Today, Zoe is a thriving 17-year-old who just started her senior year in high school.

"This is really an important landmark for Zoe," said Dr. Bob Covert, who oversaw her care at Edward.

"Zoe is capable of doing anything like anybody else," Tammy Koz said. "And that's just how we've always raised her and always believed it, and she's living that today."

For the full story, click here.

Former U-46 teacher's scholarship foundation sends Kenyan kids to school

Brett Weiss talking to Phancy at Kadika Girls High School in Kenya. They are reviewing her report card and talking about ways to overcome her challenges. Weiss, a Naperville resident and retired Bartlett High School teacher, started a scholarship foundation to help students in a Kenyan village attend high school.
Brett Weiss talking to Phancy at Kadika Girls High School in Kenya. They are reviewing her report card and talking about ways to overcome her challenges. Weiss, a Naperville resident and retired Bartlett High School teacher, started a scholarship foundation to help students in a Kenyan village attend high school. - Courtesy of Brett Weiss

Brett Weiss taught social studies for more than 12 years at Bartlett High School, where he lined his classroom walls with meaningful quotations from around the world.

Among his class load was teaching international relations, and now, in retirement, he is promoting what he taught: that children around the world need access to a quality education.

While Weiss was still teaching, he took what turned out to be a life-changing trip to the small, rural village of Dago in southwestern Kenya. Visiting one of its schools and meeting the students haunted him until 2011, when he set out to help them.

For the last 10 years, Weiss, a Naperville resident, has run the HOPE Weiss Scholarship Foundation, which enables children in this poor village to attend high school.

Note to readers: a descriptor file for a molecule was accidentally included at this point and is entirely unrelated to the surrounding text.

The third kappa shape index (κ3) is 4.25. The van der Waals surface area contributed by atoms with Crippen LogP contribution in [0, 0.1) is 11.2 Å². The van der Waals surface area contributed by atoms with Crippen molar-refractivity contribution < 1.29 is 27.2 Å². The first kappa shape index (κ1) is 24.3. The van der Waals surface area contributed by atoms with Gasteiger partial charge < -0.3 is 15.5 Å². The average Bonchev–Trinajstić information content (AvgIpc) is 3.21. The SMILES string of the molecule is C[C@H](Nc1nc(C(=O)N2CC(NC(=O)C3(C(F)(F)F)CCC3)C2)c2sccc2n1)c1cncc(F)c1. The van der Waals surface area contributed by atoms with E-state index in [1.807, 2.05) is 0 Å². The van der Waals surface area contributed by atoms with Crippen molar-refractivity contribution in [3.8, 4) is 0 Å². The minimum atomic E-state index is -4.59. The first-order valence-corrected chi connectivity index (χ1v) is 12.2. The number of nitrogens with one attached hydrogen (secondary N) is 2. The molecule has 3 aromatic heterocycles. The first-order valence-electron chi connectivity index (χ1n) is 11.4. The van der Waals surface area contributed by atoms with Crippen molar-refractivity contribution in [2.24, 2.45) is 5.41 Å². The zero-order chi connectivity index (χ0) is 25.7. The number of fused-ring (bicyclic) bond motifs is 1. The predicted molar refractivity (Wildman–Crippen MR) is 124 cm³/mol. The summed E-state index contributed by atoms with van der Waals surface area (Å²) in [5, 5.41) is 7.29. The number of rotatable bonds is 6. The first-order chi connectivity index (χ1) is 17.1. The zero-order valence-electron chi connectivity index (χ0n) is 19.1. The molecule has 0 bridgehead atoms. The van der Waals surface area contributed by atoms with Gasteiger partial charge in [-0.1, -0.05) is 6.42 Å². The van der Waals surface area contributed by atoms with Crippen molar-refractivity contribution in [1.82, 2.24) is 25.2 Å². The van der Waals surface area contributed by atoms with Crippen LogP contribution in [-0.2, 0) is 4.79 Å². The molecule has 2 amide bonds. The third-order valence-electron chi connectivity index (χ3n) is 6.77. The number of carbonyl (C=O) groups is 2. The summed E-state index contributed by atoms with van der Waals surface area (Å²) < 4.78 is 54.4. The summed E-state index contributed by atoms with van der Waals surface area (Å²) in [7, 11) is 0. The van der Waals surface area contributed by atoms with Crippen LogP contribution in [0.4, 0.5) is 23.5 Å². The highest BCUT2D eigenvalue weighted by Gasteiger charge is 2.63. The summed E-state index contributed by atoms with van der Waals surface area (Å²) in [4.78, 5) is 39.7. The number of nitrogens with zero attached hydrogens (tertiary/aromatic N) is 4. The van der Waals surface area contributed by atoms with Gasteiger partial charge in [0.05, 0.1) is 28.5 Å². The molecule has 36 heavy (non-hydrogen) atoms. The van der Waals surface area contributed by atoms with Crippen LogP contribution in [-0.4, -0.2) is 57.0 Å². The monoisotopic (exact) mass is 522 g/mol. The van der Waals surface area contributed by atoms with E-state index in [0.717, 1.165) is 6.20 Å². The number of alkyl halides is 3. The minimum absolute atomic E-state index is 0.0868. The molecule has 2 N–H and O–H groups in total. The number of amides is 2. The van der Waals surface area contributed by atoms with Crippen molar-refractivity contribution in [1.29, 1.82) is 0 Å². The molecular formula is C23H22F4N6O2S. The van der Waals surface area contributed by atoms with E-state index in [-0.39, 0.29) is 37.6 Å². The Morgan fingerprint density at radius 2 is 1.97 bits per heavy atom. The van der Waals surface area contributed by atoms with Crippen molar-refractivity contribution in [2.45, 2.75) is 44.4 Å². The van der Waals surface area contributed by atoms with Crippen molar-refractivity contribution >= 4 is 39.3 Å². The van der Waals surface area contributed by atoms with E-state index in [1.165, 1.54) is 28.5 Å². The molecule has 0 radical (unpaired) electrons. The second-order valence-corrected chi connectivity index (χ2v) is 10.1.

"Most children quit school around the fourth grade because they do not see the point in continuing an education that will not extend past primary school.

"Instead of attending school," he said, "they try to get a job working in the fields, making around $1 daily."

Weiss created the foundation with the goal of sending the village's children to high school. Since its creation, more than 70 children have continued their education.

For the full story, click here.

Four Northwest suburban libraries are state grant winners

Four Northwest suburban libraries will share more than $361,000 in new state grants, a state lawmaker has announced.

The Schaumburg Township District Library will get about $187,102. The Des Plaines Public Library will receive more than $86,086. The Elk Grove Village Public Library will get about $32,603. And the Park Ridge Public Library will receive $55,283.

All four of the libraries are in the 28th state Senate District. State Sen. Laura Murphy, a Des Plaines Democrat representing the district, revealed the grant winners in a news release.

"Local libraries are a major contributor to literacy in our neighborhoods," Murphy said. "With the school year starting back up, the resources libraries offer -- computers, meeting spaces and helpful librarians -- will be in even greater demand."

For the full story, click here.

• Good News Sunday will run each weekend. Please visit dailyherald.com/newsletters to sign up for our Good News Sunday newsletter.